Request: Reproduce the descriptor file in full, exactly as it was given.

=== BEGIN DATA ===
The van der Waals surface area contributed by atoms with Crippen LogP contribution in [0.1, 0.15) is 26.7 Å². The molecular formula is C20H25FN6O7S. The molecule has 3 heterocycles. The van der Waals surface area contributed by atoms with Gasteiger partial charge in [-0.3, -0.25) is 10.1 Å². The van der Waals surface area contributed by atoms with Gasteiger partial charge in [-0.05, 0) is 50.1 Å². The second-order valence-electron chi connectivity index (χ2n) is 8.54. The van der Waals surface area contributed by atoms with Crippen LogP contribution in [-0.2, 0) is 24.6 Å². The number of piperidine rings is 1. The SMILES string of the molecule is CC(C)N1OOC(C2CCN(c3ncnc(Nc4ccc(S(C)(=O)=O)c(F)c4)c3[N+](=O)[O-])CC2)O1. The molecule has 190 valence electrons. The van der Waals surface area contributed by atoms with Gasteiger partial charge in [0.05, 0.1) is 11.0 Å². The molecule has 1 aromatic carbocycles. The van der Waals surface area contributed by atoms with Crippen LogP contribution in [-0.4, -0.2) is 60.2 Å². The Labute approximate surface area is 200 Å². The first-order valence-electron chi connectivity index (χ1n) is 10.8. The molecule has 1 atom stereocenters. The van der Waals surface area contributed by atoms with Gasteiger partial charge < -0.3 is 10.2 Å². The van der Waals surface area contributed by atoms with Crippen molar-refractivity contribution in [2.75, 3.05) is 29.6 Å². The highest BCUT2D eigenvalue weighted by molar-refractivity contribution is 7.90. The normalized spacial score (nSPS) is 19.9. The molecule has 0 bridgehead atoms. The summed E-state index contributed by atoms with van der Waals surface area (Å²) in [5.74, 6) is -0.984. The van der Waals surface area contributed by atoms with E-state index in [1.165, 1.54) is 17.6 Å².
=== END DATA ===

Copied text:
The van der Waals surface area contributed by atoms with Crippen LogP contribution in [0.1, 0.15) is 26.7 Å². The molecular formula is C20H25FN6O7S. The molecule has 3 heterocycles. The van der Waals surface area contributed by atoms with Gasteiger partial charge in [-0.3, -0.25) is 10.1 Å². The van der Waals surface area contributed by atoms with Gasteiger partial charge in [-0.05, 0) is 50.1 Å². The second-order valence-electron chi connectivity index (χ2n) is 8.54. The van der Waals surface area contributed by atoms with Crippen LogP contribution in [-0.2, 0) is 24.6 Å². The number of piperidine rings is 1. The SMILES string of the molecule is CC(C)N1OOC(C2CCN(c3ncnc(Nc4ccc(S(C)(=O)=O)c(F)c4)c3[N+](=O)[O-])CC2)O1. The molecule has 190 valence electrons. The van der Waals surface area contributed by atoms with Gasteiger partial charge in [0.05, 0.1) is 11.0 Å². The molecule has 1 aromatic carbocycles. The van der Waals surface area contributed by atoms with Crippen LogP contribution in [-0.4, -0.2) is 60.2 Å². The Labute approximate surface area is 200 Å². The first-order valence-electron chi connectivity index (χ1n) is 10.8. The molecule has 1 atom stereocenters. The van der Waals surface area contributed by atoms with Gasteiger partial charge < -0.3 is 10.2 Å². The van der Waals surface area contributed by atoms with Crippen molar-refractivity contribution in [2.75, 3.05) is 29.6 Å². The highest BCUT2D eigenvalue weighted by molar-refractivity contribution is 7.90. The normalized spacial score (nSPS) is 19.9. The molecule has 0 bridgehead atoms. The summed E-state index contributed by atoms with van der Waals surface area (Å²) in [5.74, 6) is -0.984. The van der Waals surface area contributed by atoms with E-state index in [1.165, 1.54) is 17.6 Å².